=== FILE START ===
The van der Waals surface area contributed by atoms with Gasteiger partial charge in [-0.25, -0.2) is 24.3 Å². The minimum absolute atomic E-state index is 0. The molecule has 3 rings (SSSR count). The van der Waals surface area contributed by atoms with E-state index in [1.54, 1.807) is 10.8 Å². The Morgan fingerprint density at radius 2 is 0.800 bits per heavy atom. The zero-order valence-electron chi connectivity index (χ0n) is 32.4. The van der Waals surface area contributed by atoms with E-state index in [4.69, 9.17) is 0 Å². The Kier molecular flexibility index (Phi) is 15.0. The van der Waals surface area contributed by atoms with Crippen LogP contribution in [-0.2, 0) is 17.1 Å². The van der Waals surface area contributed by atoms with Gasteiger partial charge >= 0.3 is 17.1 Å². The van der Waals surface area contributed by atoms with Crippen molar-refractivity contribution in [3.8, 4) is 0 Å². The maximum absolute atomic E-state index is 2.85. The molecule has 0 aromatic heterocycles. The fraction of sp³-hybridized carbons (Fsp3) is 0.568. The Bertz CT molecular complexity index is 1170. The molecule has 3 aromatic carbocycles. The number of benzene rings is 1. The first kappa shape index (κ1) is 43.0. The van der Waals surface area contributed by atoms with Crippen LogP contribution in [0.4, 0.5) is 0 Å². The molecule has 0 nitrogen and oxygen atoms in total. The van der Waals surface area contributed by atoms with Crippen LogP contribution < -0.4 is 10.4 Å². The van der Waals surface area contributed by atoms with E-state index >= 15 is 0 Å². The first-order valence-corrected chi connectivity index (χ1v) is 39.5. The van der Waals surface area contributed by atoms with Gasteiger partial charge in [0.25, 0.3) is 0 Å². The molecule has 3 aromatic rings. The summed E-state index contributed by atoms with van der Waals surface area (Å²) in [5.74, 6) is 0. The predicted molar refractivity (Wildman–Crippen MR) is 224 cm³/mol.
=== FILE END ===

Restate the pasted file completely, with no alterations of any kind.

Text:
The van der Waals surface area contributed by atoms with Gasteiger partial charge in [-0.25, -0.2) is 24.3 Å². The minimum absolute atomic E-state index is 0. The molecule has 3 rings (SSSR count). The van der Waals surface area contributed by atoms with E-state index in [1.54, 1.807) is 10.8 Å². The Morgan fingerprint density at radius 2 is 0.800 bits per heavy atom. The zero-order valence-electron chi connectivity index (χ0n) is 32.4. The van der Waals surface area contributed by atoms with E-state index in [4.69, 9.17) is 0 Å². The Kier molecular flexibility index (Phi) is 15.0. The van der Waals surface area contributed by atoms with Crippen LogP contribution in [-0.2, 0) is 17.1 Å². The van der Waals surface area contributed by atoms with Gasteiger partial charge >= 0.3 is 17.1 Å². The van der Waals surface area contributed by atoms with Crippen molar-refractivity contribution in [3.8, 4) is 0 Å². The maximum absolute atomic E-state index is 2.85. The molecule has 0 aromatic heterocycles. The fraction of sp³-hybridized carbons (Fsp3) is 0.568. The Bertz CT molecular complexity index is 1170. The molecule has 3 aromatic carbocycles. The number of benzene rings is 1. The first kappa shape index (κ1) is 43.0. The van der Waals surface area contributed by atoms with Crippen LogP contribution in [0.4, 0.5) is 0 Å². The molecule has 0 nitrogen and oxygen atoms in total. The van der Waals surface area contributed by atoms with Crippen LogP contribution < -0.4 is 10.4 Å². The van der Waals surface area contributed by atoms with E-state index >= 15 is 0 Å². The first-order valence-corrected chi connectivity index (χ1v) is 39.5. The van der Waals surface area contributed by atoms with Gasteiger partial charge in [0.25, 0.3) is 0 Å². The molecule has 3 aromatic rings. The summed E-state index contributed by atoms with van der Waals surface area (Å²) in [5.74, 6) is 0. The predicted molar refractivity (Wildman–Crippen MR) is 224 cm³/mol.